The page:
Laura Dean Keeps Breaking Up with Me

Our October meet up is Saturday, October 12, 2:00 p.m. at Riggs Beer Company in Urbana.

Panel from "Laura Dean Keeps Breaking Up With Me

October is LGBT History Month, so for our October meet up, we’re reading the queer YA graphic novel Laura Dean Keeps Breaking Up with Me by Mariko Tamaki, Rosemary Valero-O’Connell (Illustrator). We’ll be back in the game room at Riggs on Saturday, October 12 at 2:00 p.m.

To set up our conversation, Uni High Library GA Cynthia Medrano Torres shared a reflection on the book:

Freddie Riley is in love with Laura Dean, the most popular, dreamiest, and charismatic girl in school, but there’s a few problems: Laura isn’t all that nice to her. Full of desperation after Laura breaks her heart again, Freddie begins writing to advice columnist, Anna Vice, framing the story through these emails. Despite the sound advice from her best friend, Doodle, and local mystic, Seek-Her, Freddie can’t seem to give up on her toxic relationship, even at the cost of her closest friendship. Throughout the book, Freddie isolates herself and becomes a bad friend. She must realize the person she’s dating brings out the worst in her. This heartfelt graphic novel follows Freddie’s journey of re-learning how to show up for her friends (and herself).

This heartfelt graphic novel follows Freddie’s journey of re-learning how to show up for her friends (and herself).

The muted pinks bursting across the black and white sketches are raw, making readers empathize with intense emotions. Much like Mariko Tamaki’s previous works (This One Summer and Skim), this snapshot delves into an experience that alters a girl’s self-perception and opens opportunity for growth. There isn’t a dramatic crescendo for plot, but rather continuous moments of deep introspection. You keep wondering “will she, won’t she?” as it offers convincing portrayals of a queer teen girl making choices and finding herself. Tamaki and O-Connell succeed in representing racially diverse LBGTQ characters in a way that feels natural and layered. While this novel promotes universal experiences of first love, heartbreak, and friendship, the queer characters bring a refreshing perspective and send a powerful message, especially regarding Laura and Freddie’s unhealthy relationship. It gifts LGBTQ readers with open conversations about their experiences in a genuine and touching way. Audiences who enjoy highly emotional and realistic stories will appreciate this sad, but soft (oh so soft) book.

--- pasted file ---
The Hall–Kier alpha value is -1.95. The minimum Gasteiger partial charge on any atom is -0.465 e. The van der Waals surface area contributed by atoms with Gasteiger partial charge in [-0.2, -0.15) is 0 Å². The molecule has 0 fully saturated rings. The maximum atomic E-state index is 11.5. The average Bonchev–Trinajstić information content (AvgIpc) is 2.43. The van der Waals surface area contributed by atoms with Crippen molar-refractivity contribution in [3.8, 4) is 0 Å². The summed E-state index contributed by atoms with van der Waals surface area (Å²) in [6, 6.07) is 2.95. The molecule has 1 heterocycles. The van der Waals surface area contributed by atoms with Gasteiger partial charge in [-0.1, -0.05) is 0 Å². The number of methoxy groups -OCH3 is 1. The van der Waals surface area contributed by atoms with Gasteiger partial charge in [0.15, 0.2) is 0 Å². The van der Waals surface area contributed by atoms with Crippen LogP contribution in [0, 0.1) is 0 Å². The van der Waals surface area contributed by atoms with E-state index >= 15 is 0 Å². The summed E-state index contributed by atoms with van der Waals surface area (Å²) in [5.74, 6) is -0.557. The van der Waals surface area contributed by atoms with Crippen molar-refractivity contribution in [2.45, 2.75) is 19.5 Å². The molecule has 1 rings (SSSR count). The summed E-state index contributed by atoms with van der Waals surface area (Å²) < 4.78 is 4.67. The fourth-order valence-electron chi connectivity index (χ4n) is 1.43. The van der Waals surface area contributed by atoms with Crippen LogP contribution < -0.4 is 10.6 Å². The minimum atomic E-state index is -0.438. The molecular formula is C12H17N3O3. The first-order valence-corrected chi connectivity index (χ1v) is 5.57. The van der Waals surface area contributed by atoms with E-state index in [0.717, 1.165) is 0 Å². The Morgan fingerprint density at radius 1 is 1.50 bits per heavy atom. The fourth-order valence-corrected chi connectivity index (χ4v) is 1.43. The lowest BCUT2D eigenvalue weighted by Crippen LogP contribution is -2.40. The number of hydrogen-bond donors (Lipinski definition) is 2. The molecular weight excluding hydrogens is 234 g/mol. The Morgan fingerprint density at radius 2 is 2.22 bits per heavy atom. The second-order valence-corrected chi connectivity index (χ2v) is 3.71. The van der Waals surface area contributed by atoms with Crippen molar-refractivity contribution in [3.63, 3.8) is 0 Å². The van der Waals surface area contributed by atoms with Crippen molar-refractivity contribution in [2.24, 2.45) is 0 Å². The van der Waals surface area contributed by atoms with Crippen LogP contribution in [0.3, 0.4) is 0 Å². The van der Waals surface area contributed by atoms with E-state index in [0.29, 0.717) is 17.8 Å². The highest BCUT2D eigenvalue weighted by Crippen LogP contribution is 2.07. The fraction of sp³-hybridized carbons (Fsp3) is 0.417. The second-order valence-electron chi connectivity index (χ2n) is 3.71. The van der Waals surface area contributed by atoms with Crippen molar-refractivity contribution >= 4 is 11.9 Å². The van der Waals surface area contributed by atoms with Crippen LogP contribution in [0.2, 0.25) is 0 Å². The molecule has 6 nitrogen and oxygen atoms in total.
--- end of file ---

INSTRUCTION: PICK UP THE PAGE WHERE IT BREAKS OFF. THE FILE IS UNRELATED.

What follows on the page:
Side note: The plushies that sent little messages were so cute.

Cynthia Medrano Torres

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